From: Philippe Verdy (email@example.com)
Date: Thu Jun 12 2003 - 13:38:48 EDT
From: "Pim Blokland" <firstname.lastname@example.org>
> António Martins-Tuválkin schreef:
> [quoting Radovan Garabik]
> >> In fact, the apostrophe form is used because there is a lack of
> >> convenient space to put carons over "tall" letters d,t,l, whereas
> >> there is no problem with n,e,r.
> Funny you should bring this subject back up. I never stopped
> wondering about why these letters suffer from lack of sufficient
> space, while the uppercase versions of these letters apparently do
If you look at how most fonts are designed, you'll see that the
caps size is smaller than the ascent in most cases.
Capital letters simply don't use ascents or descents, and thus they
occupy a *smaller* space than the lowercase letters.
So the ascent line of b, d, h, k, l, t are very often higher than the
top of capital letters like M.
The same is true for the descent of lowercase letters like g, j, p, q, y
which are alsmost always lower than the baseline used by most
So a text with lowercase letters is often narrower but also taller than a
text in capital letters or "small caps".
In some cases, there is no space in the font point size to put some
upper diacritics above the letter, and the diacritic will almost always
be written after the base character, sometimes with a distinct glyph,
if the printed lines must fit in narrow lines (to save paper in books).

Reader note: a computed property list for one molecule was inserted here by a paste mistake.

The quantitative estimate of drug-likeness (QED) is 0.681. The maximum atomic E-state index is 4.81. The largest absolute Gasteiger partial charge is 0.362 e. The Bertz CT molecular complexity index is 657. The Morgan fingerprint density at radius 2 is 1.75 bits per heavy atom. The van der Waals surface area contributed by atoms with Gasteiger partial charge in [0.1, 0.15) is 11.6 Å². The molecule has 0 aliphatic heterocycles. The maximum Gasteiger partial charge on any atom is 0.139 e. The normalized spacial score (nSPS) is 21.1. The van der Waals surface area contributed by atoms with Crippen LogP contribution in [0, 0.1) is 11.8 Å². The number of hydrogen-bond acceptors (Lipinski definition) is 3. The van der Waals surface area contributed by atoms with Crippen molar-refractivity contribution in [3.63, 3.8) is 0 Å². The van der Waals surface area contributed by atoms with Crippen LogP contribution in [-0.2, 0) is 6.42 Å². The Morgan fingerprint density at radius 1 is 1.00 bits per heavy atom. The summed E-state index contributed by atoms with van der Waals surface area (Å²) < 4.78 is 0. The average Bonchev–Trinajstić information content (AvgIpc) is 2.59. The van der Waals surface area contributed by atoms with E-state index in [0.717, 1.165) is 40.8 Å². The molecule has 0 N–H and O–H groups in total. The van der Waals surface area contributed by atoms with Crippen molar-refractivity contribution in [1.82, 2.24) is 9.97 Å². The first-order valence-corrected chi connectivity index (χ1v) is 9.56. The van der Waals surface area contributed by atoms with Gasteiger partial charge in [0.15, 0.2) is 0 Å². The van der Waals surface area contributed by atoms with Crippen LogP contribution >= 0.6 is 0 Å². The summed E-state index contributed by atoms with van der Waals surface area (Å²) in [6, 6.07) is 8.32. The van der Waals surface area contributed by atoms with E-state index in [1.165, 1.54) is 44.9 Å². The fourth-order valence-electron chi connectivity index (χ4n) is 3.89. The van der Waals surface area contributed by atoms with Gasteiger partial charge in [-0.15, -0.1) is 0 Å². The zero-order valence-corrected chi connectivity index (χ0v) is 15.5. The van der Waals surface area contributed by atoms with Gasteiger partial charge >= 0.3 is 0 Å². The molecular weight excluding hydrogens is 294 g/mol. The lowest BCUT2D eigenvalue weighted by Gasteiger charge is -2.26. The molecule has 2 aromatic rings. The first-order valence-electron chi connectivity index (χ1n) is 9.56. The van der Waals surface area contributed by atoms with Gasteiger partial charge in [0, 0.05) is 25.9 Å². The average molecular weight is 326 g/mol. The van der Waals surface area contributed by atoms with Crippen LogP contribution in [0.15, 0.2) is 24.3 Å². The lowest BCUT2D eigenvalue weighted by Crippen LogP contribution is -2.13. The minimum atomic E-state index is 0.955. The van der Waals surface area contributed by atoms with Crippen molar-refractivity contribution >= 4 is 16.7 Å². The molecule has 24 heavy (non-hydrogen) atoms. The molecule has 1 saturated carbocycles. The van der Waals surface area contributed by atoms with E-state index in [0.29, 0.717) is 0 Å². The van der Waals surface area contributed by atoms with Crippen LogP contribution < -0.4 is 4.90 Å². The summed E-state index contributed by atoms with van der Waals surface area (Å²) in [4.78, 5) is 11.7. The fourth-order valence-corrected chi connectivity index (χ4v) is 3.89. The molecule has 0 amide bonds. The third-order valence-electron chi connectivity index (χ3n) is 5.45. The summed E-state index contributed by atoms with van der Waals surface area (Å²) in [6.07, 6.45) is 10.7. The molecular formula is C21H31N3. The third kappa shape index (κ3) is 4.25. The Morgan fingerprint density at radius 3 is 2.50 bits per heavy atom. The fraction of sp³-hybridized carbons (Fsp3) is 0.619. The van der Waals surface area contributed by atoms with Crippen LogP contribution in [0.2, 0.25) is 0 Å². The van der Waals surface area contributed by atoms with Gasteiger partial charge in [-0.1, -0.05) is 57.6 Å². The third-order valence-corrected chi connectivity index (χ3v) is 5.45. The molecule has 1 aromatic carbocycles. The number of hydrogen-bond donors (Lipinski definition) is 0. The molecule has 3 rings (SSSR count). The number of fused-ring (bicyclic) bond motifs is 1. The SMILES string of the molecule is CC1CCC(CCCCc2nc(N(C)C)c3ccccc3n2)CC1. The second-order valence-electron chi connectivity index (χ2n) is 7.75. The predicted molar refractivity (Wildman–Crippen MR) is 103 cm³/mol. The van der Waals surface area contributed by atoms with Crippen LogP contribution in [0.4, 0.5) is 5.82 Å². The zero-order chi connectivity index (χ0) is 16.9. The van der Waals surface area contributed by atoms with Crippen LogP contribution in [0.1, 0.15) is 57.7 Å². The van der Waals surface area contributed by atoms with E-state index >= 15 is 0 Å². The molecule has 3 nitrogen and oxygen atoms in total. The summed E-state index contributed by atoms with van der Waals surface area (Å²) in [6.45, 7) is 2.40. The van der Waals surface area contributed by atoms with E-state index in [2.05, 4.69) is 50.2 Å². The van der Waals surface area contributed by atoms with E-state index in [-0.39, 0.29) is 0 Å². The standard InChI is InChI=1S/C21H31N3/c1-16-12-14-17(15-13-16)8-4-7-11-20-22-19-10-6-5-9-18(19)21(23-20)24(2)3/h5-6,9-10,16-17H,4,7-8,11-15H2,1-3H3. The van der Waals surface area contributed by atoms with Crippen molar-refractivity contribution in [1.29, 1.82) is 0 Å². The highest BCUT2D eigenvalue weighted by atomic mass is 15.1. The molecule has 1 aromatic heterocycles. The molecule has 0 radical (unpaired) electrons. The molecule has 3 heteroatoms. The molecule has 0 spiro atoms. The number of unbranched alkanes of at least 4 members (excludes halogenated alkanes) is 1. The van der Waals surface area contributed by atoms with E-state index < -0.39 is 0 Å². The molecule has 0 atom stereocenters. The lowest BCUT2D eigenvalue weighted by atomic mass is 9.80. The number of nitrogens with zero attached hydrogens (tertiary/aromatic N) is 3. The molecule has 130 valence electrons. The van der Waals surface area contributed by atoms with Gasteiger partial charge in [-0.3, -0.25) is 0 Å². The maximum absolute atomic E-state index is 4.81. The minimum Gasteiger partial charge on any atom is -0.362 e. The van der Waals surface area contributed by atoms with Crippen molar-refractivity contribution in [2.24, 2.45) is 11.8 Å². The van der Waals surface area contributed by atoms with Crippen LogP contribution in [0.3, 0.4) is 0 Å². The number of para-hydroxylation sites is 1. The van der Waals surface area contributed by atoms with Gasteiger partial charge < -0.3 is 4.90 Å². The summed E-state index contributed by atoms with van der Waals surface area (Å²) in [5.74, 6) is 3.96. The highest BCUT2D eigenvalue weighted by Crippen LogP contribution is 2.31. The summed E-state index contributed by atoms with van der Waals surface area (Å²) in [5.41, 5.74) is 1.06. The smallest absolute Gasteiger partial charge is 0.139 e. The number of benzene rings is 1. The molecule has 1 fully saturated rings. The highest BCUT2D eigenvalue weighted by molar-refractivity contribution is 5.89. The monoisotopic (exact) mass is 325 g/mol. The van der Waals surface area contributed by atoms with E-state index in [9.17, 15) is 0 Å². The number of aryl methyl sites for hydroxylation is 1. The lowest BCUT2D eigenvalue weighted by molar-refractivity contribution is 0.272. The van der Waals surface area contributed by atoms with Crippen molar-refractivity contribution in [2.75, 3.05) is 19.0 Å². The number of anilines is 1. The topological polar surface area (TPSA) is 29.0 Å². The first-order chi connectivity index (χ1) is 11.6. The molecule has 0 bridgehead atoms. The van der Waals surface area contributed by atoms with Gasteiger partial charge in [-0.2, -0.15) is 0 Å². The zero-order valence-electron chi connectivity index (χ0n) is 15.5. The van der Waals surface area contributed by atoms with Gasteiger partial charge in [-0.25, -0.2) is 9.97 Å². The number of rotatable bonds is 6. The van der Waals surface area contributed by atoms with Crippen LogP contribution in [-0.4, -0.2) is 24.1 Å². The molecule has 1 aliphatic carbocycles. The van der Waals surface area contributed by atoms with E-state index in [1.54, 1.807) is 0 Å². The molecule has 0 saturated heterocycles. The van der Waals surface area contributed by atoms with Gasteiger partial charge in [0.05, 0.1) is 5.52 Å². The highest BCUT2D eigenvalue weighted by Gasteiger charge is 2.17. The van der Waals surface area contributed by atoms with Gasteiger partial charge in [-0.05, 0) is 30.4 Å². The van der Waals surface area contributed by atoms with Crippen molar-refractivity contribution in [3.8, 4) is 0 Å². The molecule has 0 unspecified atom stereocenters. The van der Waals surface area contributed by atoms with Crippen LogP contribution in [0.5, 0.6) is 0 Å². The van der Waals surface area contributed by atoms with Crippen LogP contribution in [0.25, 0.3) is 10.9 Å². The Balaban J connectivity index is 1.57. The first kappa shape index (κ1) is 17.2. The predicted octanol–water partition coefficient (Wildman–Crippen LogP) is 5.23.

Such space consideration is generally not a problem with the
handwritten script, because most people adapt the height of the
ascent of lowercase letters they draw, just to make the diacritic fit in
the interline-space, but there's more liberty to place the diacritic above
the letter to make it fit (notably, the handwirtten script can use
widened characters so that the ascent of the letter will leave space
for the diacritic, slightly moved to the right or the left of the ascent).
When people are used to their handwritten script, the point size of
their letter is already adapted with the line height, and no collision
occurs with the upper or lower line, unlike with standard fonts for
computers, whose ratio point size/line height is predetermined
historically and cannot be changed just because new diacritics are
added to the font.
More recent fonts, such as Arial orTahoma, have beeen designed
to correctly leave space for diacritics, even if letters with diacritics
are not always present and precomposed in the font. This is a
slight modification of the historic Helvetica font, but Arial is not
always very readable due to this change.
An even newer font such as Verdana was designed with less
narrow characters, that allow to keep a good looking proportion
for the point size and line height but keeps more spaces for the
placement of diacritics without impacting to much the "color"
of the font (the color of a font is not what you think: its the
ratio of filled and blank spaces, on the page, and it should be
approximately constant in well designed fonts, to avoid
distracting the eye of readers with a "spotted" text which is
harder to read.
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